The Irish Times view on an EU banking union: an important step forward
A banking union is important to stop the kind of “doom loop” which emerged between failed banks and governments during the financial crisis
The banking deal is a win for Minister for Finance Paschal Donohoe, who took over as president of the Eurogroup earlier this year. Photograph: Crispin Rodwell
Euro zone finance ministers cannot be accused of rushing in progressing their plans for a banking union, now in train for more than seven years. So it is important to recognise that progress was made this week when agreement was reached to put more resources in place in a common fund to deal with any future banking collapse.
This will be achieved by reforming the European Stability Mechanism (ESM), the EU’s bailout fund, which will provide a backstop to the Single Resolution Fund, the vehicle for winding up failed banks. The move will increase the resources available to assist in the resolution of any banks, lessening the risk of governments running into trouble because of the need to bail out banks themselves. Nowhere in the euro zone is the importance of this more recognised than in Ireland.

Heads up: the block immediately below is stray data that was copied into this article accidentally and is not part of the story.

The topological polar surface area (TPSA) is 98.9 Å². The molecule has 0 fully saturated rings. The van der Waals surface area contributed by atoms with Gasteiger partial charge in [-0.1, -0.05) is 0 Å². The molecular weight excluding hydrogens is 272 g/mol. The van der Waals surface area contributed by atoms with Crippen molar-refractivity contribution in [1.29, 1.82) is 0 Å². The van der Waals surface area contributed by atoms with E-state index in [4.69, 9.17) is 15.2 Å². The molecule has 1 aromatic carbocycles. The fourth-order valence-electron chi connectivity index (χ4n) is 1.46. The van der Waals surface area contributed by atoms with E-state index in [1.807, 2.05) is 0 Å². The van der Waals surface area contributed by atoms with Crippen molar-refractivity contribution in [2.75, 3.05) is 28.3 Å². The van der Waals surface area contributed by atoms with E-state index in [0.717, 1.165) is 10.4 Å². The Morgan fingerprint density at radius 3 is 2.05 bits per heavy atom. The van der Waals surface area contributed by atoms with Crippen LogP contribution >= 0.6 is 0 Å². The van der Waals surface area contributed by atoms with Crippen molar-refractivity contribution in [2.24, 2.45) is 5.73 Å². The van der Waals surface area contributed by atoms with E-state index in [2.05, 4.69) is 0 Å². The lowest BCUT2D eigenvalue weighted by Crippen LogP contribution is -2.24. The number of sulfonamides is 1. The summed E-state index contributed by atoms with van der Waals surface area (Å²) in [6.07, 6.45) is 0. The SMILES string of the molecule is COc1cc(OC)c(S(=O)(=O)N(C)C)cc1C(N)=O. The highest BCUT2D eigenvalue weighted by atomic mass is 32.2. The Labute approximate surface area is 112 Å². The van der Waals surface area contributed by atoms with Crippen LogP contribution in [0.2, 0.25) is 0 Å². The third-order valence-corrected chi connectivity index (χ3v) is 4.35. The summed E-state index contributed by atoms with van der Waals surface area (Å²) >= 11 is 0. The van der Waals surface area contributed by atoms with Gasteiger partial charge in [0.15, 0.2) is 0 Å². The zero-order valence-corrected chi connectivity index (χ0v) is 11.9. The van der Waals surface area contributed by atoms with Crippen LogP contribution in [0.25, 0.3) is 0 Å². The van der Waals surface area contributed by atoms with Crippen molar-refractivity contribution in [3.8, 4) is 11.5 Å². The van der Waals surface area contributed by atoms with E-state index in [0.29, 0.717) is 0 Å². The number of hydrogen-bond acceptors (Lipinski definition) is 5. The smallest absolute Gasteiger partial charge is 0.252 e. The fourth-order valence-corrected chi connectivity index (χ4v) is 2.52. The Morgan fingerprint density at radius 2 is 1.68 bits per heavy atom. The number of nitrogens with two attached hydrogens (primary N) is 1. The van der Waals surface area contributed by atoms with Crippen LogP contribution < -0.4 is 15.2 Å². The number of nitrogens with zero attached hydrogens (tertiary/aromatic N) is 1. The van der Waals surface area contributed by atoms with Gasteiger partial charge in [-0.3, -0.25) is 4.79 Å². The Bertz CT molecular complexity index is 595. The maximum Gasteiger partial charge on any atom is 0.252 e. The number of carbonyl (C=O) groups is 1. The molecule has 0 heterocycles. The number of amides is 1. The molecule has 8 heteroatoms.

The agreement is a win for Minister for Finance Paschal Donohoe, who took over as president of the Eurogroup this year. The deal has been a long time in the making, held up by insistence in some northern EU states that banks reduce non-performing loans and by sensitivities in Italy. It still needs approval by EU states. If this happens the new arrangements will be in place by 2022.
A banking union is important to stop the kind of “doom loop” which emerged between failed banks and governments during the financial crisis which started in 2008. There is no imminent threat of this, and tighter capital requirements in the wake of the crisis provide some protection, though clearly banks across Europe will face losses as a result of the Covid-19 collapse.
There is more to be done to complete the banking union. A vital and long-delayed step is a common insurance scheme to protect depositors. But this week was an important, if overdue advance. Combined with plans for a new recovery fund to fight the Covid-19 recession, financed by commonly-issued debt, it shows progress in building the European financial and economic infrastructure for the future, even if the current rows with Hungary and Poland demonstrate how politics can intervene to cause further doubt and delay.